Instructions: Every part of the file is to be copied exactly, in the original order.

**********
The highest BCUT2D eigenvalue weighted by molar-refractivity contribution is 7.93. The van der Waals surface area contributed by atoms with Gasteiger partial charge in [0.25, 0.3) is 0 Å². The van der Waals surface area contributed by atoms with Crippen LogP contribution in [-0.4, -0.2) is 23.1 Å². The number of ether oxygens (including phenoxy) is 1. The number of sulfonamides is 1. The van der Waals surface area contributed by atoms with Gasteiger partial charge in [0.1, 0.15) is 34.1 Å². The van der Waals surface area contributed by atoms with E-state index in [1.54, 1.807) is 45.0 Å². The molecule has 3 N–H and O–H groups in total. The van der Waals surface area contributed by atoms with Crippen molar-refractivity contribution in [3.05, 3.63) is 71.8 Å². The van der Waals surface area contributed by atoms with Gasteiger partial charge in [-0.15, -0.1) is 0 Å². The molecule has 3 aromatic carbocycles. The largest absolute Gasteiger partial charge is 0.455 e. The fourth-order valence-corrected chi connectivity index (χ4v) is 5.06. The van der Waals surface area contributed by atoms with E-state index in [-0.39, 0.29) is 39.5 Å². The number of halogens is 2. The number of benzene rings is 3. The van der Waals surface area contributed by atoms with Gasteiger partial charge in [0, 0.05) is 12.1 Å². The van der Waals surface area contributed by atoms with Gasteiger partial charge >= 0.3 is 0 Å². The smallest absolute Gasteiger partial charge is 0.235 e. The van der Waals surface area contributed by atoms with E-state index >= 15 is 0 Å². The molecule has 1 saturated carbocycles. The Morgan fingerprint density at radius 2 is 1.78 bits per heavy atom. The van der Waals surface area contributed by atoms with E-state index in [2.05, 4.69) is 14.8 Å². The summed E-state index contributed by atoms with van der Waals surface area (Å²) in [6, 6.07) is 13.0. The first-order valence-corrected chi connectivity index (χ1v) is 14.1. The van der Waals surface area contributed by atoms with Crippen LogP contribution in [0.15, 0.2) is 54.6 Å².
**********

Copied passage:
The highest BCUT2D eigenvalue weighted by molar-refractivity contribution is 7.93. The van der Waals surface area contributed by atoms with Gasteiger partial charge in [0.25, 0.3) is 0 Å². The van der Waals surface area contributed by atoms with Crippen LogP contribution in [-0.4, -0.2) is 23.1 Å². The number of ether oxygens (including phenoxy) is 1. The number of sulfonamides is 1. The van der Waals surface area contributed by atoms with Gasteiger partial charge in [0.1, 0.15) is 34.1 Å². The van der Waals surface area contributed by atoms with E-state index in [1.54, 1.807) is 45.0 Å². The molecule has 3 N–H and O–H groups in total. The van der Waals surface area contributed by atoms with Crippen molar-refractivity contribution in [3.05, 3.63) is 71.8 Å². The van der Waals surface area contributed by atoms with Gasteiger partial charge in [-0.15, -0.1) is 0 Å². The molecule has 3 aromatic carbocycles. The largest absolute Gasteiger partial charge is 0.455 e. The fourth-order valence-corrected chi connectivity index (χ4v) is 5.06. The van der Waals surface area contributed by atoms with E-state index in [-0.39, 0.29) is 39.5 Å². The number of halogens is 2. The number of benzene rings is 3. The van der Waals surface area contributed by atoms with Gasteiger partial charge in [0, 0.05) is 12.1 Å². The van der Waals surface area contributed by atoms with Gasteiger partial charge >= 0.3 is 0 Å². The smallest absolute Gasteiger partial charge is 0.235 e. The van der Waals surface area contributed by atoms with E-state index >= 15 is 0 Å². The molecule has 1 saturated carbocycles. The Morgan fingerprint density at radius 2 is 1.78 bits per heavy atom. The van der Waals surface area contributed by atoms with E-state index in [2.05, 4.69) is 14.8 Å². The summed E-state index contributed by atoms with van der Waals surface area (Å²) in [6, 6.07) is 13.0. The first-order valence-corrected chi connectivity index (χ1v) is 14.1. The van der Waals surface area contributed by atoms with Crippen LogP contribution in [0.15, 0.2) is 54.6 Å².